AstraZeneca Vietnam has been a partner of choice for the government and healthcare organisations. Nitin Kapoor, chairman and general director of AstraZeneca Vietnam, talked with VIR’s Bich Thuy the company’s plans to further contribute to Vietnam’s healthcare system and sustainability.
The last few years have been very taxing on the healthcare sector. Could you share how AstraZeneca has contributed to Vietnam’s fight against COVID-19?
While it was a real test to the whole world, our innovative and patient-centric spirit has helped us to not only rise to the unique challenges posed by the pandemic but also ensure that we leave no patients or healthcare professionals behind in this trying time.
Globally and in Vietnam, AstraZeneca is committed to ensuring broad and equitable access to our vaccines, to be supplied as quickly as possible and on a non-profit basis during the pandemic period. The principle was echoed by our CEO Pascal Soriot during his bilateral call with Prime Minister Pham Minh Chinh in August.
We are honoured that AstraZeneca’s vaccine was the first to be authorised and supplied in large quantities to support the government’s national vaccination campaign.
Among the vaccines that have arrived in Vietnam, as of late October, approximately 42 million doses, which is 65 per cent of all supplies, are from AstraZeneca. While over 21 million doses of these have been delivered through our advance purchase agreement with VNVC, with the Ministry of Health’s (MoH) support, the rest was supplied via COVAX and bilateral donations between governments.
To support the treatment of non-communicable diseases during COVID-19, AstraZeneca also donated 150,000 boxes of medicines worth $2.7 million to the MoH. These complemented the 400,000 medical masks that we donated last year.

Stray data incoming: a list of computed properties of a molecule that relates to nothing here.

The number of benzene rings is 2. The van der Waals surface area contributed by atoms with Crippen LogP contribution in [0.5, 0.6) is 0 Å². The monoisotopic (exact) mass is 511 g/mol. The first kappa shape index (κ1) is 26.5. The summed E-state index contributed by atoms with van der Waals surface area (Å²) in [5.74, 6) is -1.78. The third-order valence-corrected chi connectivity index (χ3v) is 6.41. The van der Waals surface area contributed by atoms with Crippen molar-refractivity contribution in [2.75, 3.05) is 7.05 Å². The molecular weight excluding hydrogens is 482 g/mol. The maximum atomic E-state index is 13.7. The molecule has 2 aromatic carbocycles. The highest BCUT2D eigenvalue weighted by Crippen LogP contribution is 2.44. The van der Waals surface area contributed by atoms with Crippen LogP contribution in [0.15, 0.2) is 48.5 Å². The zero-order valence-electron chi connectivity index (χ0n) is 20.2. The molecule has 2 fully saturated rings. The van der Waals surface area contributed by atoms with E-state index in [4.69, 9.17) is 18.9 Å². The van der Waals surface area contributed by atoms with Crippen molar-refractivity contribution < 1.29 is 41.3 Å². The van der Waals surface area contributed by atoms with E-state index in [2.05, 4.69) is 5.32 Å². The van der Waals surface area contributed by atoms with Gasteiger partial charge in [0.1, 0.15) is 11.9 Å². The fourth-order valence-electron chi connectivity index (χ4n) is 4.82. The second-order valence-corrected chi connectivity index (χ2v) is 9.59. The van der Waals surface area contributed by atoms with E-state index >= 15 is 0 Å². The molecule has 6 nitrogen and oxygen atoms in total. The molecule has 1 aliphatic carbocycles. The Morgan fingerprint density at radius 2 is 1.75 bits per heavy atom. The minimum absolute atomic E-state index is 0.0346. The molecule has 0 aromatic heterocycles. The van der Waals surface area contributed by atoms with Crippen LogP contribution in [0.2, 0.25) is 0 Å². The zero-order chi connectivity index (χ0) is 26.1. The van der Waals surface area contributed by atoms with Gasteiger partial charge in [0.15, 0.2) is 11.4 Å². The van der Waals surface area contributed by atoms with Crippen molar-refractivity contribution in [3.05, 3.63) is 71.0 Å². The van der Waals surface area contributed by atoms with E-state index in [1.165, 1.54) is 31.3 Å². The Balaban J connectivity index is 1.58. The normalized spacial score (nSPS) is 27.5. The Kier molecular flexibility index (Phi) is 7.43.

AstraZeneca committed to joining the Race to Zero campaign of the United Nations’ Convention on Climate Change. What made AstraZeneca participate in this programme, and what benefits could your business and the public receive from these actions?
Environmental protection is one of the three main pillars in AstraZeneca’s commitment to sustainability. With over 4 per cent of global greenhouse gas emissions coming from the healthcare sector, we are aiming to lead by example towards decarbonisation.
Through our Ambition Zero Carbon programme launched in last January, we committed to achieving zero carbon emissions across the world by 2025, and ensure our entire value chain is carbon negative by 2030. We’re glad to see this aligns with the Race to Zero campaign and thus immediately signed up to join other like-minded organisations.
Lowering carbon emissions goes hand in hand with increasing efficiency and cost-effectiveness in operations. An example is our Green Energy for Health programme in Vietnam, where we partnered with the UK government and the MoH to donate solar power systems to local healthcare facilities impacted by natural disasters in the Central provinces.
With this new, clean energy source, these hospitals and clinics save costs that can be better invested into upgrading equipment and facilities. They’re also able to access a stable power supply that is critical for emergency services and surgeries for patients.
What do you think are the most important lessons from COVID-19?
What we’ve witnessed is how vulnerable the global health system is in the face of crises such as pandemics or natural disasters. COVID-19 has really highlighted the importance of early detection of diseases, disaster contingency plans, and preparedness, as well as trust in science, transparency, and decisive leadership.
As crises will continue to happen in the future, it’s vital that we increase the health systems’ sustainability and resilience so that it is resistant to whatever comes in its way.
Via the Partnership for Health System Sustainability and Resilience and in cooperation with the World Economic Forum, the London School of Economics, and Vietnam’s Health Strategy and Policy Institute, AstraZeneca Vietnam is contributing to study the Vietnamese health system and offer policy recommendations to strengthen it for the benefits of citizens.
This programme is run in parallel to our other long-term initiatives in the country to increase patients’ access to healthcare and quality of treatment.
By Bich Thuy